The Yamaha rider saw his championship lead cut to 33 points last time out in Aragon and he remains vigilant of the threat posed by Repsol Honda duo Dani Pedrosa and Casey Stoner.
A demanding 'flyaway' triple-header starts at Motegi on Sunday - with the Malaysian and Australian Grands Prix also taking place in October - before the season concludes in Valencia on November 11.
The Mallorcan told motogp.com: "These three races are going to be really important for the championship and for the points, and our goal is to keep in the same line as the whole championship.
"We're always trying to fight for pole positions, and for podiums and victories.
"That is my goal, and if it is possible to win the races I am going to try, and if not then podiums will be okay in the last four races."
Lorenzo is refusing to use Stoner's return from a broken ankle as an excuse should he fail to win in Japan.
He added: "That is something that you cannot control.
"If Casey is fast enough he can win, and can take points off both Dani and me.
"One thing we can control is our performance and this is what we will try to control over these races.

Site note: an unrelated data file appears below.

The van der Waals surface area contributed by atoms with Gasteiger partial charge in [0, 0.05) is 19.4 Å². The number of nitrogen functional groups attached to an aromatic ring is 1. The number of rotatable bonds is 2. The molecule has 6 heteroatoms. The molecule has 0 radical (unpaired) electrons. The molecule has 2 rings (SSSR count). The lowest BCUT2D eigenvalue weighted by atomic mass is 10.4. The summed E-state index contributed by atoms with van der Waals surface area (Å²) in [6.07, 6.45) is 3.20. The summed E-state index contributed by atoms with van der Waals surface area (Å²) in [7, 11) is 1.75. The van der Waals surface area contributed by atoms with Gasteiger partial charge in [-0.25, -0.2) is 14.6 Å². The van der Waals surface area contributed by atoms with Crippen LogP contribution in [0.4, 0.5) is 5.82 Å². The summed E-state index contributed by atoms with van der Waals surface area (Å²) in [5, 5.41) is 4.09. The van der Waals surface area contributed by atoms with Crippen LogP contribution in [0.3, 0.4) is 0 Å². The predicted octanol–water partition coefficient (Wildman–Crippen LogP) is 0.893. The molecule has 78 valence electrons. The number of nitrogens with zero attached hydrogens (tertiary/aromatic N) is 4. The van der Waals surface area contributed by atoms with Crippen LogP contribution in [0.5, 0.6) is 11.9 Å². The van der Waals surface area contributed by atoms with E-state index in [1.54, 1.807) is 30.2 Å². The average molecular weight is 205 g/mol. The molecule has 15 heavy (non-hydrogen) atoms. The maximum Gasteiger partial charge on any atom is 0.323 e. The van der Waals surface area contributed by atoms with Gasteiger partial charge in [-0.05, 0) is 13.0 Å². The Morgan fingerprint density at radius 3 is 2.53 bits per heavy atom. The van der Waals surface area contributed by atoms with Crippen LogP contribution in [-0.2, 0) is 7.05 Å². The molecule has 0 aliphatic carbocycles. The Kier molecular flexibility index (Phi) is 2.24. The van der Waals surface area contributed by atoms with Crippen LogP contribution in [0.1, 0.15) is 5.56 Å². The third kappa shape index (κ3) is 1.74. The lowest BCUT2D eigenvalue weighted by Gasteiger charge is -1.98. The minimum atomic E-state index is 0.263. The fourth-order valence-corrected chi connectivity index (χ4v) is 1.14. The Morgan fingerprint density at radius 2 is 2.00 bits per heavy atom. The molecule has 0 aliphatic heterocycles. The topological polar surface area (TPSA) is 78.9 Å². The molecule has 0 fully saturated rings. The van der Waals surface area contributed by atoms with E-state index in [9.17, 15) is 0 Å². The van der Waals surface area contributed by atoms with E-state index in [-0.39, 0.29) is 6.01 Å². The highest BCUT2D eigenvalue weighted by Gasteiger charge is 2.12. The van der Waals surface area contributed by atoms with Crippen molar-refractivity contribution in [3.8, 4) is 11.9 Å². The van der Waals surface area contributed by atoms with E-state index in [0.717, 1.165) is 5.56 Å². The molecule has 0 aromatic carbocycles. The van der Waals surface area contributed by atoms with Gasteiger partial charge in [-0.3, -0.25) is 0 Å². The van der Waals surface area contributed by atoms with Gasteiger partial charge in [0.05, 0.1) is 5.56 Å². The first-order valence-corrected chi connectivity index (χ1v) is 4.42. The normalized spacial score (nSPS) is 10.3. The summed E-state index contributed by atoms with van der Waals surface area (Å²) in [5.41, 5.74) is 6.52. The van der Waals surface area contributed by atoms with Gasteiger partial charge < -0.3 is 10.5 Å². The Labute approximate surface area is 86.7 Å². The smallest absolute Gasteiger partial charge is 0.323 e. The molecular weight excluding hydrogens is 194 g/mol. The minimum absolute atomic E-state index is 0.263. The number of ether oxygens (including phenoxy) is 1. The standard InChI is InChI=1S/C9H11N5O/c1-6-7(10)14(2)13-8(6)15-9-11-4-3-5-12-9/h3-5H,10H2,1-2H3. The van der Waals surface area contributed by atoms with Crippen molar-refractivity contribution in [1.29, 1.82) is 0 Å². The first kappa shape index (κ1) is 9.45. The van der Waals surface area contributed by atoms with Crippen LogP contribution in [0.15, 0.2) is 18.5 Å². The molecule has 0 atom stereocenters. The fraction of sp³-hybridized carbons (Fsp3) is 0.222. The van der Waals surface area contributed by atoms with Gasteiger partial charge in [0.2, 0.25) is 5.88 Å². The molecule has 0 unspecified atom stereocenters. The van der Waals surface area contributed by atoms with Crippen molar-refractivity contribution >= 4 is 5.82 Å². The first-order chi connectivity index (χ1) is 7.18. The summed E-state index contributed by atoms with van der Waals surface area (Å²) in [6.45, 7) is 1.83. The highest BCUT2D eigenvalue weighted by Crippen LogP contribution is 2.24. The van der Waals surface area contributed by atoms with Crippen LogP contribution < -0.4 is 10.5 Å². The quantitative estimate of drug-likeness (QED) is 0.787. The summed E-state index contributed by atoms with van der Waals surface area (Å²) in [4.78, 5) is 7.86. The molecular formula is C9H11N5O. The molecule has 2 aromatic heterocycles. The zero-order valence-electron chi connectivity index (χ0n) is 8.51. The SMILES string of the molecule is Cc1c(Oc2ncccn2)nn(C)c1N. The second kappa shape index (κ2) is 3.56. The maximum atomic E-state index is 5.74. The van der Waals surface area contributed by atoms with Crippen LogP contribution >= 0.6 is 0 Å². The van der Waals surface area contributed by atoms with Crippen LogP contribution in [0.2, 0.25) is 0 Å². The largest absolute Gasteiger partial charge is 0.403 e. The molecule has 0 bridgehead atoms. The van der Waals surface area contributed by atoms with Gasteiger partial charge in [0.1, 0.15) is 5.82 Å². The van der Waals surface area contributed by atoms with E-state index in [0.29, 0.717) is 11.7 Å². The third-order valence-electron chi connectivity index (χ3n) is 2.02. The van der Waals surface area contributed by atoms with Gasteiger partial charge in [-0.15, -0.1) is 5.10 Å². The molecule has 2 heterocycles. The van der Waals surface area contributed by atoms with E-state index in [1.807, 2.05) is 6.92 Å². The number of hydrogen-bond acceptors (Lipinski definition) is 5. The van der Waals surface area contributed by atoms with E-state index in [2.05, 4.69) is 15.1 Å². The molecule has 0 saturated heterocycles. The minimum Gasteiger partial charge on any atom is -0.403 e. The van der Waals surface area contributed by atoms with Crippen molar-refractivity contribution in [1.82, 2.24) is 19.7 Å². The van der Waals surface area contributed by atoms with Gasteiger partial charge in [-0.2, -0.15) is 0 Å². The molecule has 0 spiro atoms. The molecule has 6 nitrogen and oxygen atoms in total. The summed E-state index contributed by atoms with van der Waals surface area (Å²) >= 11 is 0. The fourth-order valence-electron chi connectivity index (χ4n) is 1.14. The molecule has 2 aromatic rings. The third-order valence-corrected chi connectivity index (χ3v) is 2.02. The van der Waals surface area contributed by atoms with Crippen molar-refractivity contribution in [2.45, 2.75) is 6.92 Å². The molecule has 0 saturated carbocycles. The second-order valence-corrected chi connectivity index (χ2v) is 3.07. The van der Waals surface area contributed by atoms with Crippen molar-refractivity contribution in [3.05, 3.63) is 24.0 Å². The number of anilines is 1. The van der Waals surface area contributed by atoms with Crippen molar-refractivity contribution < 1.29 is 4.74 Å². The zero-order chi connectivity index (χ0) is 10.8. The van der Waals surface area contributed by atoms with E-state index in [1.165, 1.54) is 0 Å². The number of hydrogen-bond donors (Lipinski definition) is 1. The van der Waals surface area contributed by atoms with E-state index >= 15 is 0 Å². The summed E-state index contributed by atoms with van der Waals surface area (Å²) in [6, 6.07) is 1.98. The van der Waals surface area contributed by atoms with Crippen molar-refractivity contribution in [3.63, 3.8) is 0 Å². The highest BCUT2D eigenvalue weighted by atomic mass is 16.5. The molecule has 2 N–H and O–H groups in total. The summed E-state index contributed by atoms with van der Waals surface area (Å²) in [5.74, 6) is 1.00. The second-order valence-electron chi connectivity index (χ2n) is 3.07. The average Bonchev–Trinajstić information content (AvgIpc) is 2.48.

"Normally here for Yamaha it is not so simple because we have some difficulties in acceleration, but we have good braking and corner entry, which are our strong points.
"Last year we made second place and finished not so far from Dani, and this year with the 1000cc we are a bit more competitive so we will try to be even closer."
Pedrosa has the chance to tie his own tally for the most number of podium finishes in a single year - one he set in 2004 with 13 rostrums.
But the 27-year-old knows he has to be at his very best to stake a title claim, saying: "It's important to have fun and enjoy it.
"We are doing good races and it's good also for the team because we have been doing progressively better during the championship.
"We are just trying to do the same, to keep focused and to ride well."
Meanwhile, a frustrated Stoner is keen to end his MotoGP career with some more wins following a frustrating lay-off that has scuppered his own title hopes.
The Australian earned seven podium finishes from the 11 races before his enforced six-week absence due to injuries suffered in a crash at Indianapolis in August.
He said: "Everyone has been asking me how the holiday at home was, but it's certainly been no holiday.
"You're lying up resting and you can't really do anything, even training was difficult so keeping ourselves fit for when we did return was tricky.
"Obviously it's really good to be back - it's not the way I wanted to finish my last season with the injury and having to sit out some races and not having a shot at the championship.
"It was definitely pretty disappointing for us to get the result that we did but we're here to do the best job we can from now until the end of the season.
"I feel good and fresh and we'll have to see how I get on with the bike tomorrow. Having this much time off it could be tricky for the first day."